But those are my questions, not Mary’s.  Mary, we are told, just wants to know “how.”  “How can this be, since I haven’t…”  The different translations vary on how explicit they are about what she hasn’t done,      but they all agree on the first word.  They all start with “How.”  She cuts right to the chase, doesn’t she?  Perhaps Mary was simply practical.  Forget the when and why.  I want to know how!  Or perhaps she was a typical teenage girl who knew her mom was gonna’ freak when she turned up pregnant before the wedding.  Or maybe she realized that Joseph could abandon her, the village could turn on her, her family could disown her, and the Pharisees could stone her.  How can this be?  How will this happen?  And how can this be your will?

The angel’s answer isn’t actually all that helpful— at least it wouldn’t have been to me.  This whole “the Holy Spirit will come over you, will overshadow you” nonsense doesn’t actually explain how this miracle is going to take place.  But that’s because this is not about conception.  This is not a story of a god having intercourse with a human—that is the stuff of Greek mythology, not Christian tradition.

According to the great theologian Karl Barth, this is not a story of conception, but a story of creation.  God takes an empty space and declares, “Let there be life!”  and there was life, and it was good!  And just as, in our Creation story, God created the world with a word, so the angel says to Mary, “Nothing will be impossible with God”—which literally means “No word is impossible for God.”   God spoke worlds into being, and in this case, God spoke a human into being.

That’s quite the amazing “how,” isn’t it?  How will this be? God will speak it.  God will speak new life into existence because no word is impossible for God.  Mercy?  No word is impossible for God.  Justice?  No word is impossible for God.  Equality?  No word is impossible for God.  Hope, peace, joy, love?  No word is impossible for God.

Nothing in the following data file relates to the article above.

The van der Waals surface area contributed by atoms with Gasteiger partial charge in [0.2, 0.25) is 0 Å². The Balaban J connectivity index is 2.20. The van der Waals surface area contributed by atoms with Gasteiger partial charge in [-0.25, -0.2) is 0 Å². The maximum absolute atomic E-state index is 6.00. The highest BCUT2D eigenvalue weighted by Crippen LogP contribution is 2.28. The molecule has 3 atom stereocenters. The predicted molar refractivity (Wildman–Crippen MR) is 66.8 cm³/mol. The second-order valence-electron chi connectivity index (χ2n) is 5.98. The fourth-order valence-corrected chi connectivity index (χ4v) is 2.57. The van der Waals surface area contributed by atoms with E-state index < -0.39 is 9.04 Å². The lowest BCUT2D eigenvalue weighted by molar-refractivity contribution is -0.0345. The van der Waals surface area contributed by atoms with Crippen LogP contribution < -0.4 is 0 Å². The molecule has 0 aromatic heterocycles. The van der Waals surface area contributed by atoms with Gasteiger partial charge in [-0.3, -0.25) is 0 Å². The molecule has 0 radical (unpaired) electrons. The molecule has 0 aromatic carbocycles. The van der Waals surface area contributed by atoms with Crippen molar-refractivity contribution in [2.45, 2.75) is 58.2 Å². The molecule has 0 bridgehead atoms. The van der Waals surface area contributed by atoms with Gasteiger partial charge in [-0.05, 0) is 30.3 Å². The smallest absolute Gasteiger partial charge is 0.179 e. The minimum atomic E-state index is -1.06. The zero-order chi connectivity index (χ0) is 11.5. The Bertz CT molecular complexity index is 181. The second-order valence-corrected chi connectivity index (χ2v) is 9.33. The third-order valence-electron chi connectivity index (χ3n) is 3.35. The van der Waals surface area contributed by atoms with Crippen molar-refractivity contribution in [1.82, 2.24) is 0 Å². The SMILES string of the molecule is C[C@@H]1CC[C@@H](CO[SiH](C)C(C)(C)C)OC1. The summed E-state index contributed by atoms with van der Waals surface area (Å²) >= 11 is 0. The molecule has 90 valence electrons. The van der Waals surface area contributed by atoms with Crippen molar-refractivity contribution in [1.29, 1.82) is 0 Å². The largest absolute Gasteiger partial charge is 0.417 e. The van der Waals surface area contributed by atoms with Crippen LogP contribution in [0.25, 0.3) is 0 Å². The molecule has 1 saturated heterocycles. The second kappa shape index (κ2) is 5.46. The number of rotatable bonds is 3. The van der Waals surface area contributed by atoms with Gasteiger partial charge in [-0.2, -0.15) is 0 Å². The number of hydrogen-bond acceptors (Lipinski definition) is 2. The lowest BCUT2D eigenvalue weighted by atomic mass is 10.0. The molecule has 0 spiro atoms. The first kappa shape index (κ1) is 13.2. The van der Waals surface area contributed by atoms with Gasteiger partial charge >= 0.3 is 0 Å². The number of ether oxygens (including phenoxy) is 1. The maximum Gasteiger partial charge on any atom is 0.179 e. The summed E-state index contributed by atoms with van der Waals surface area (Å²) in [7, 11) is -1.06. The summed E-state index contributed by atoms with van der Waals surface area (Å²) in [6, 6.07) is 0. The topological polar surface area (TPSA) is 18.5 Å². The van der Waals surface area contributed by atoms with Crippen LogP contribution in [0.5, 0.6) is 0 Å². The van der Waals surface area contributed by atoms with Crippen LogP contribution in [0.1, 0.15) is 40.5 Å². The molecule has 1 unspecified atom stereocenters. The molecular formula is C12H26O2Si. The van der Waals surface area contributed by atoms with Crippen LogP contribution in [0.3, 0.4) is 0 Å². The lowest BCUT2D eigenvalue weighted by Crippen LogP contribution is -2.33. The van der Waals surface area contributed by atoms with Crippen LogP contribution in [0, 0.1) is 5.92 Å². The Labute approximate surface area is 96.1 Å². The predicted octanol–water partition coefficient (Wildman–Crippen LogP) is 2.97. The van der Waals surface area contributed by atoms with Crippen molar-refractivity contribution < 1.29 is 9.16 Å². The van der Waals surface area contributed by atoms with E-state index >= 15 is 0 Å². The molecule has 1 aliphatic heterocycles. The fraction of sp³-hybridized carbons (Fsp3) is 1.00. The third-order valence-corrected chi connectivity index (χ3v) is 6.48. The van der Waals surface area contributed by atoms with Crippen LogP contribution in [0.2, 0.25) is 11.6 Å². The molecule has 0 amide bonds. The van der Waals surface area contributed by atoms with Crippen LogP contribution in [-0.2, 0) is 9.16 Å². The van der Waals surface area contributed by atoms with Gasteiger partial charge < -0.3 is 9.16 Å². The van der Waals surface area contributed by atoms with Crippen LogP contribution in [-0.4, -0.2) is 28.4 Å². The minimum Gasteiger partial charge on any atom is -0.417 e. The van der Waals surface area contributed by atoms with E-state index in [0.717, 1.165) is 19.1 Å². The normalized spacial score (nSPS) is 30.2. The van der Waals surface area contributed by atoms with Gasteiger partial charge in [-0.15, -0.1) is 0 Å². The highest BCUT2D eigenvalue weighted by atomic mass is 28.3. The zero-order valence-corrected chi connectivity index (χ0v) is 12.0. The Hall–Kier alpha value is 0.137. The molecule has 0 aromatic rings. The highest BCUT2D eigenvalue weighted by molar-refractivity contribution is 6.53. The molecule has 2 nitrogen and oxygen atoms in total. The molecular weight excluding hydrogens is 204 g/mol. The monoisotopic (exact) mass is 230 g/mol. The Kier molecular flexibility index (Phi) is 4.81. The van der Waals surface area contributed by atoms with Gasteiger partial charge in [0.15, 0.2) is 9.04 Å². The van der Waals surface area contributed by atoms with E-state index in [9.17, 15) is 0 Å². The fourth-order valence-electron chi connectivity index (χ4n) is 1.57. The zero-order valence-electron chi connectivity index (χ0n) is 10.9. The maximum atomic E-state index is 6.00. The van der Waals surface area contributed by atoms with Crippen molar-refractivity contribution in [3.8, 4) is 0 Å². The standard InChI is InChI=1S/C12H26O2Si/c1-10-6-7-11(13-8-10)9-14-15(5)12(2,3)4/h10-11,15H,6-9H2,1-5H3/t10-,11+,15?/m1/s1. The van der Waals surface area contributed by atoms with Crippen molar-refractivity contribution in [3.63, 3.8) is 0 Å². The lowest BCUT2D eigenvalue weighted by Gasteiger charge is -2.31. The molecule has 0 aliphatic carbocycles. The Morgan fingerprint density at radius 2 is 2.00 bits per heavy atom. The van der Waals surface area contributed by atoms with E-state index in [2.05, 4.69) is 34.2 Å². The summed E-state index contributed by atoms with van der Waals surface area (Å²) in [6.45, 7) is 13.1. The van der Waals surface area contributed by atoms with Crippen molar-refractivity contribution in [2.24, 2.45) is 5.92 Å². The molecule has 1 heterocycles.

What’s your word?  What word do you need for God to speak into you?  What new life is waiting to be born in you?  We don’t have to worry about the “how.”  We don’t have to worry about the “why.”  We can give ourselves over to God, for a word—for the Word Incarnate—to be born.

Since this is a creation story and not a conception story, it applies to all of us.  All of us, whether we have wombs or not, have a space within us where Christ can be born.  To each and every one of us, an angel appears and says, “Rejoice, favored one!  The Lord is with you!”  That is, ultimately, the meaning of the Incarnation—God becoming flesh, God dwelling within and among humanity.  The incarnation did not happen just once.  It can happy any day.  Every day.  Within each of us.

As the Rev. Mary Haddad states it, “The burden of bearing the Christ child into the world is no less ours than it was Mary’s….  We are—all of us—ordinary people like Mary, but we are also favored ones, full of grace, and God has a claim on our lives. . . .  We are pregnant with possibilities.  Ultimately, we have to decide if we are willing to carry Love into the world, if we are willing to say, ‘Let it be with me according to your word.’”[2]

Do you carry Christ within you?  Are you “great with child,” ready to give birth to love?  Are you only “a little bit pregnant,” with just a seed of life you can’t even feel for certain?  Are you waiting, like the formless void, for God to create life within you and declare it to be good?  Wherever you find yourself this Advent season, know this:

Christ is coming.  Love will be born.

The question is: will Christ be born in us?

[1] Lectionary Homiletics, December 2005 issue.

[2] From a sermon preached by Rev. Mary E. Haddad, Associate Rector at Saint Bartholomew Church in Manhattan, on December 22, 2002,.